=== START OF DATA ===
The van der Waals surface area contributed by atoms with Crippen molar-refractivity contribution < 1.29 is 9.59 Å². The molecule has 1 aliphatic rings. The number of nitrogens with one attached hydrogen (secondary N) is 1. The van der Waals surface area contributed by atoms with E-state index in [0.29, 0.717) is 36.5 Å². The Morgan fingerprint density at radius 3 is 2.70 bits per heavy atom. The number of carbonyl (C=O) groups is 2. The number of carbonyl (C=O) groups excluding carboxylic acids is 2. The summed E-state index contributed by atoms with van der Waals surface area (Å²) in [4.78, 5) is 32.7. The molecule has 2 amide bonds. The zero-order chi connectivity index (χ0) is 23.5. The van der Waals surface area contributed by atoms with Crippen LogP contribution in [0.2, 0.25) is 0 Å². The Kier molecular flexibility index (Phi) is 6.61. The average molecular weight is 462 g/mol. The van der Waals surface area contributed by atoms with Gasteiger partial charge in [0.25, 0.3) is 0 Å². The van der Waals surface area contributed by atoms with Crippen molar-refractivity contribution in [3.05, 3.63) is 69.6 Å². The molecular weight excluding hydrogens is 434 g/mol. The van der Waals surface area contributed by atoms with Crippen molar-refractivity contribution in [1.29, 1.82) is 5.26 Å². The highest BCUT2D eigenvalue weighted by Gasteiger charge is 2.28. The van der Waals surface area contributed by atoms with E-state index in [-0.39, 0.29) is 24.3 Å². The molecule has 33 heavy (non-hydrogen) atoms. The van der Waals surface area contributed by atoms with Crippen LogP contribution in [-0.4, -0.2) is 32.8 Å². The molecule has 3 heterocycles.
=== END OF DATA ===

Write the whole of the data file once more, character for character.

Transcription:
The van der Waals surface area contributed by atoms with Crippen molar-refractivity contribution < 1.29 is 9.59 Å². The molecule has 1 aliphatic rings. The number of nitrogens with one attached hydrogen (secondary N) is 1. The van der Waals surface area contributed by atoms with E-state index in [0.29, 0.717) is 36.5 Å². The Morgan fingerprint density at radius 3 is 2.70 bits per heavy atom. The number of carbonyl (C=O) groups is 2. The number of carbonyl (C=O) groups excluding carboxylic acids is 2. The summed E-state index contributed by atoms with van der Waals surface area (Å²) in [4.78, 5) is 32.7. The molecule has 2 amide bonds. The zero-order chi connectivity index (χ0) is 23.5. The van der Waals surface area contributed by atoms with Crippen LogP contribution in [0.2, 0.25) is 0 Å². The Kier molecular flexibility index (Phi) is 6.61. The average molecular weight is 462 g/mol. The van der Waals surface area contributed by atoms with Gasteiger partial charge in [0.25, 0.3) is 0 Å². The van der Waals surface area contributed by atoms with Crippen molar-refractivity contribution in [3.05, 3.63) is 69.6 Å². The molecular weight excluding hydrogens is 434 g/mol. The van der Waals surface area contributed by atoms with Crippen molar-refractivity contribution in [1.29, 1.82) is 5.26 Å². The highest BCUT2D eigenvalue weighted by Gasteiger charge is 2.28. The van der Waals surface area contributed by atoms with E-state index in [-0.39, 0.29) is 24.3 Å². The molecule has 33 heavy (non-hydrogen) atoms. The van der Waals surface area contributed by atoms with Crippen LogP contribution in [-0.4, -0.2) is 32.8 Å². The molecule has 3 heterocycles.